Temporal Table Trouble?
May 9, 2016 Alex Woodie
One of the exciting new features in IBM i 7.3 is the addition of temporal queries in the integrated DB2 for i database. The so-called “time travel” query capability will let users ask how a particular piece of data looked at some time in the past, using good old SQL. While this new capability is included with the standard version of the database, a key feature that makes temporal useful costs extra.
The temporal query functionality was one of the big new features in IBM i 7.3 and brings the DB2 for i database up to par with the temporal functionalities found in other relational databases. What’s cool about the new feature is that it is a function of the database itself and doesn’t require users to refactor their data into any special data types or formats. All the magic happens inside the database, which is the way it should be–on this platform, perhaps, more than any other.
The temporal function is deceptively simple. All a user has to do to create a temporal table out of an existing database table (either an SQL table or a DDS file) is to add three new columns, which track the transaction ID for the entry, when it came into being, and when it ceased to exist. Users can then query the data as it looked “in the past,” essentially, using standard SQL.
But there’s a “gotcha” involved with the temporal table that IBM i shops should be aware of. IBM advises customers that, in order to keep the newly formed temporal tables from growing too large and consuming too much DASD, that they use database partitioning functionality that’s available for DB2 for i.
“We suspect that a lot of people who use the capability will want to use partitioning on their history table and either save off and then get rid of the partition or detach the partition after some period in time just to keep the amount of storage that they have on their system down,” Mark Anderson, the chief architect for DB2 for i and a distinguished engineer at IBM, told IT Jungle in an interview last month.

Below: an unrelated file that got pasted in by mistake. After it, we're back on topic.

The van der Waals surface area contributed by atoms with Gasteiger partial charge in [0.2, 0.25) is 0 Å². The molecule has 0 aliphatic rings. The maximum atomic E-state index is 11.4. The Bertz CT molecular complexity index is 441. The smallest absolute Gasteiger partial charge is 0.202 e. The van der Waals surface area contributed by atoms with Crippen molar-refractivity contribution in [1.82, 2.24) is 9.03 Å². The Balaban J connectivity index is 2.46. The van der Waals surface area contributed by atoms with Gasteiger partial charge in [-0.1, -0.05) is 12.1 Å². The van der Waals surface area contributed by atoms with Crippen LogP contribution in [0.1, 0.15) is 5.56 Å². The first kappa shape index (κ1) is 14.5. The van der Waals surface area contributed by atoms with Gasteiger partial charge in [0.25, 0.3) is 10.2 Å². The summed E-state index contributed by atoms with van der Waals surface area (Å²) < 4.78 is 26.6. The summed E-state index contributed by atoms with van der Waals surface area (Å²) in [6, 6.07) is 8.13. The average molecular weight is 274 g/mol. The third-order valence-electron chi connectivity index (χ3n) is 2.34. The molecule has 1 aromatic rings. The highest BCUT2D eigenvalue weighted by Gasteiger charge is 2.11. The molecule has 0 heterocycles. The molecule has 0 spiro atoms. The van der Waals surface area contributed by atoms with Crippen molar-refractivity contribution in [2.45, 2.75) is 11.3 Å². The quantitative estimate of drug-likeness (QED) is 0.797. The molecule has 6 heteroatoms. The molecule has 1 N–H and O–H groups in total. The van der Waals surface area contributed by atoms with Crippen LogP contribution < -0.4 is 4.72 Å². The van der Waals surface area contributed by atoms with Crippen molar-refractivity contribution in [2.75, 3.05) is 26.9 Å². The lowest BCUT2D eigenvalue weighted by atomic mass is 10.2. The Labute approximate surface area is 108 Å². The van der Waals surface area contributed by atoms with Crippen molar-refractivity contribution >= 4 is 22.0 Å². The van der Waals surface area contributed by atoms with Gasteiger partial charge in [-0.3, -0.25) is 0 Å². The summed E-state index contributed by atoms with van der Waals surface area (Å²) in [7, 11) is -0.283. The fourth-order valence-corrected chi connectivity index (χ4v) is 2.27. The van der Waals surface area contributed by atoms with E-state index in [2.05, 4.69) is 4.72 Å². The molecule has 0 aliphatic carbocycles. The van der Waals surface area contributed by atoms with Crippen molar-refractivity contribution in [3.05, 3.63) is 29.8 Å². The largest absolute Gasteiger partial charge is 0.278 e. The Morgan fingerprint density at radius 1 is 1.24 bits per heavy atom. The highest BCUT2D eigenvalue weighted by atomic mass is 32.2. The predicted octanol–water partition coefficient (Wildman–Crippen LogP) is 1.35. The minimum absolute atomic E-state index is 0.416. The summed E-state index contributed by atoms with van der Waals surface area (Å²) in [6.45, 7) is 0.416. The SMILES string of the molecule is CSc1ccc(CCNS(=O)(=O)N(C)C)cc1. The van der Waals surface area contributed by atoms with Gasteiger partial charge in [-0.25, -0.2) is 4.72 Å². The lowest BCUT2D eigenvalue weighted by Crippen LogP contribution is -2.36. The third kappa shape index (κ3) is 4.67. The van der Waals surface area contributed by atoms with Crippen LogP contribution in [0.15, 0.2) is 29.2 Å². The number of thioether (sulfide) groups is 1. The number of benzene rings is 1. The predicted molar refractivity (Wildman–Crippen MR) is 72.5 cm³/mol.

The problem is, database partitioning is only available to customers who license DB2 Multisystem from IBM, and DB2 Multisystem ain’t cheap.
This fact rubs Charles Wilt, an IT manager at Miami-Luken of Springboro, Ohio, the wrong way. “That particular [licensed program] was a $25,000 option for the P05 tier Power8 box I just bought,” Wilt says. “Obviously, that’s bit hard to swallow when the rest of the software plus hardware was only $35,000.”
Local partitioning is but one of the features that comes with DB2 Multisystem, a parallelized version of the database that enables a single database to be split up among up to 32 separate nodes of a cluster in a shared-nothing manner. The results of a query against this distributed database may appear to be coming from a single, local machine, when in fact the data may reside on a geographically remote server.
IBM i professionals have tried before to get the local partitioning feature unbundled from DB2 Multisystem, to no avail. In a recent post to the MIDRANGE-L discussion list, IBM i professional Rob Berendt posted IBM’s response to a request to separate portioning, which was made formally through COMMON‘s requirement program.
“If unbundling equates to allowing local partitioning to be used without having to purchase DB2 Multisystem, we are not going to unbundle it,” IBM wrote, per Berendt’s February 3, 2016, post. “DB2 Multisystem has unique value.”
It doesn’t appear that IBM has any intent to unbundle local partitioning, no matter how important that feature is to the temporal query feature that ships with every server equipped with IBM i version 7.3.
“Yes, DB2 Multisystem (a charged feature of the IBM i operating system) is required to use range partitioning,” an IBM spokesperson told IT Jungle. “The good news is that we recently created a way for clients to evaluate this option, prior to purchasing.”
So, while IBM i professionals can try the local partitioning function of DB2 Multisystem for 70 days, on the 71st, they will need to pony up the extra cash to keep the temporal tables from consuming inordinate amounts of storage.
It’s not clear if IBM intended on using the new temporal query feature to drive sales of DB2 Multisystems. If so, the approach may backfire, as that form of clustering is, ostensibly, used only by the largest shops with the most demanding database needs.
That’s because small and midsized shops that have a real need for the temporal query functionality and whose businesses will benefit from it, nevertheless won’t be able to justify a five-figure purchase, just to keep the sizes of their new temporal tables from getting out of hand. They might even just keep using the journaling functionality to track changes to files (which can also eat up DASD), even if it’s a less-elegant and harder-to-use approach.
The good news is that if enough IBM i professionals let IBM know how they feel about this, that IBM can change it. They have reconsider their approaches time and time again, and could change their mind on this–provided unbundling local database partitioning doesn’t cause unintended consequences.
You can submit an IBM i requirement to IBM at requirements.common.org.